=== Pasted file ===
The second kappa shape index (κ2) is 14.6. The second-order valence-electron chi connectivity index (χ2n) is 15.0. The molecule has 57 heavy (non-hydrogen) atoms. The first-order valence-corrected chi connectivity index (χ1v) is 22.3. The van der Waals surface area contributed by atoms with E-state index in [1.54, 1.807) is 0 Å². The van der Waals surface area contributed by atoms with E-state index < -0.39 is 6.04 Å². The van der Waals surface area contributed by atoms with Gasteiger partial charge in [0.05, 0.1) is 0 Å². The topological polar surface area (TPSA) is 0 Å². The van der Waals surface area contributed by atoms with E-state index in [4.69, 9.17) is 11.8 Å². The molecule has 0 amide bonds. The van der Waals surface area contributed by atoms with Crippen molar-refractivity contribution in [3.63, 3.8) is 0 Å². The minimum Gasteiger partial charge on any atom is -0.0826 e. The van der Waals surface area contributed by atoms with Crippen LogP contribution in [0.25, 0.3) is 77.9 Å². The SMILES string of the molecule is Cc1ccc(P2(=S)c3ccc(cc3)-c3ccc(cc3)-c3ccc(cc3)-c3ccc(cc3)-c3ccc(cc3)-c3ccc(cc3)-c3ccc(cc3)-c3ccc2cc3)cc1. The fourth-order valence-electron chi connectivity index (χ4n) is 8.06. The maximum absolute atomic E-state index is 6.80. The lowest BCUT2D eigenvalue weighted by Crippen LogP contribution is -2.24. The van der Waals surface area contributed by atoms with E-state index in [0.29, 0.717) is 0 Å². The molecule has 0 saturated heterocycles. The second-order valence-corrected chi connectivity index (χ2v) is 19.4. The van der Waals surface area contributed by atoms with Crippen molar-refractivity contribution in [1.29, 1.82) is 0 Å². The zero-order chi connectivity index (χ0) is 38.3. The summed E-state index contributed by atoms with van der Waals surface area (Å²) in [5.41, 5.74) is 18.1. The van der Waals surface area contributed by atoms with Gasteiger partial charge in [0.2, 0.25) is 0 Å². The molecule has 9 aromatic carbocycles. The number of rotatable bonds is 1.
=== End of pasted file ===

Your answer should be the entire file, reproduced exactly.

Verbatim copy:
The second kappa shape index (κ2) is 14.6. The second-order valence-electron chi connectivity index (χ2n) is 15.0. The molecule has 57 heavy (non-hydrogen) atoms. The first-order valence-corrected chi connectivity index (χ1v) is 22.3. The van der Waals surface area contributed by atoms with E-state index in [1.54, 1.807) is 0 Å². The van der Waals surface area contributed by atoms with E-state index < -0.39 is 6.04 Å². The van der Waals surface area contributed by atoms with Gasteiger partial charge in [0.05, 0.1) is 0 Å². The topological polar surface area (TPSA) is 0 Å². The van der Waals surface area contributed by atoms with E-state index in [4.69, 9.17) is 11.8 Å². The molecule has 0 amide bonds. The van der Waals surface area contributed by atoms with Crippen molar-refractivity contribution in [3.63, 3.8) is 0 Å². The minimum Gasteiger partial charge on any atom is -0.0826 e. The van der Waals surface area contributed by atoms with Crippen LogP contribution in [0.25, 0.3) is 77.9 Å². The SMILES string of the molecule is Cc1ccc(P2(=S)c3ccc(cc3)-c3ccc(cc3)-c3ccc(cc3)-c3ccc(cc3)-c3ccc(cc3)-c3ccc(cc3)-c3ccc(cc3)-c3ccc2cc3)cc1. The fourth-order valence-electron chi connectivity index (χ4n) is 8.06. The maximum absolute atomic E-state index is 6.80. The lowest BCUT2D eigenvalue weighted by Crippen LogP contribution is -2.24. The van der Waals surface area contributed by atoms with E-state index in [0.29, 0.717) is 0 Å². The molecule has 0 saturated heterocycles. The second-order valence-corrected chi connectivity index (χ2v) is 19.4. The van der Waals surface area contributed by atoms with Crippen molar-refractivity contribution in [1.29, 1.82) is 0 Å². The zero-order chi connectivity index (χ0) is 38.3. The summed E-state index contributed by atoms with van der Waals surface area (Å²) in [5.41, 5.74) is 18.1. The van der Waals surface area contributed by atoms with Gasteiger partial charge in [0.2, 0.25) is 0 Å². The molecule has 9 aromatic carbocycles. The number of rotatable bonds is 1.